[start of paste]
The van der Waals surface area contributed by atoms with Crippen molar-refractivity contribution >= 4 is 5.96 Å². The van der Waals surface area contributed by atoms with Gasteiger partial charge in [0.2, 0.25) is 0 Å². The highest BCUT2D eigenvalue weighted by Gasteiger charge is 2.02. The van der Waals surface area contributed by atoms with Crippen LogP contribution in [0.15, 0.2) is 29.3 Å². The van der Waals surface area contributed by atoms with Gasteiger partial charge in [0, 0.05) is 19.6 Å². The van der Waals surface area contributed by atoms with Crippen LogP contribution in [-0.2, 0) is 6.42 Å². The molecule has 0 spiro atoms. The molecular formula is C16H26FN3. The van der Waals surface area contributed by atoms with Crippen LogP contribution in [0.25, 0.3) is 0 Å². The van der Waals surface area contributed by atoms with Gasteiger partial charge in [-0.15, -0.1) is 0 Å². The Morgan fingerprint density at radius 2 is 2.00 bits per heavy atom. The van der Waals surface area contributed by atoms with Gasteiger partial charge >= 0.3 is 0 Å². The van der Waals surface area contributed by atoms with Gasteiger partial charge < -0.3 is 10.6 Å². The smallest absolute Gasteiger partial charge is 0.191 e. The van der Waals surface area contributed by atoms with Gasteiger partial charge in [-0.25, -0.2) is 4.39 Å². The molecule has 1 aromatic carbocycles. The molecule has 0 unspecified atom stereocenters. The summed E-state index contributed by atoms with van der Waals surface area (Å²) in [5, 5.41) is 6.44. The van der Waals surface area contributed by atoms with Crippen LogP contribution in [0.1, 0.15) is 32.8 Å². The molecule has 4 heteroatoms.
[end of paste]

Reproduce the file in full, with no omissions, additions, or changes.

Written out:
The van der Waals surface area contributed by atoms with Crippen molar-refractivity contribution >= 4 is 5.96 Å². The van der Waals surface area contributed by atoms with Gasteiger partial charge in [0.2, 0.25) is 0 Å². The highest BCUT2D eigenvalue weighted by Gasteiger charge is 2.02. The van der Waals surface area contributed by atoms with Crippen LogP contribution in [0.15, 0.2) is 29.3 Å². The van der Waals surface area contributed by atoms with Gasteiger partial charge in [0, 0.05) is 19.6 Å². The van der Waals surface area contributed by atoms with Crippen LogP contribution in [-0.2, 0) is 6.42 Å². The molecule has 0 spiro atoms. The molecular formula is C16H26FN3. The van der Waals surface area contributed by atoms with Crippen LogP contribution in [0.25, 0.3) is 0 Å². The van der Waals surface area contributed by atoms with Gasteiger partial charge in [-0.15, -0.1) is 0 Å². The Morgan fingerprint density at radius 2 is 2.00 bits per heavy atom. The van der Waals surface area contributed by atoms with Gasteiger partial charge >= 0.3 is 0 Å². The van der Waals surface area contributed by atoms with Gasteiger partial charge < -0.3 is 10.6 Å². The smallest absolute Gasteiger partial charge is 0.191 e. The van der Waals surface area contributed by atoms with Gasteiger partial charge in [-0.25, -0.2) is 4.39 Å². The molecule has 1 aromatic carbocycles. The molecule has 0 unspecified atom stereocenters. The summed E-state index contributed by atoms with van der Waals surface area (Å²) in [5, 5.41) is 6.44. The van der Waals surface area contributed by atoms with Crippen LogP contribution in [0.1, 0.15) is 32.8 Å². The molecule has 4 heteroatoms.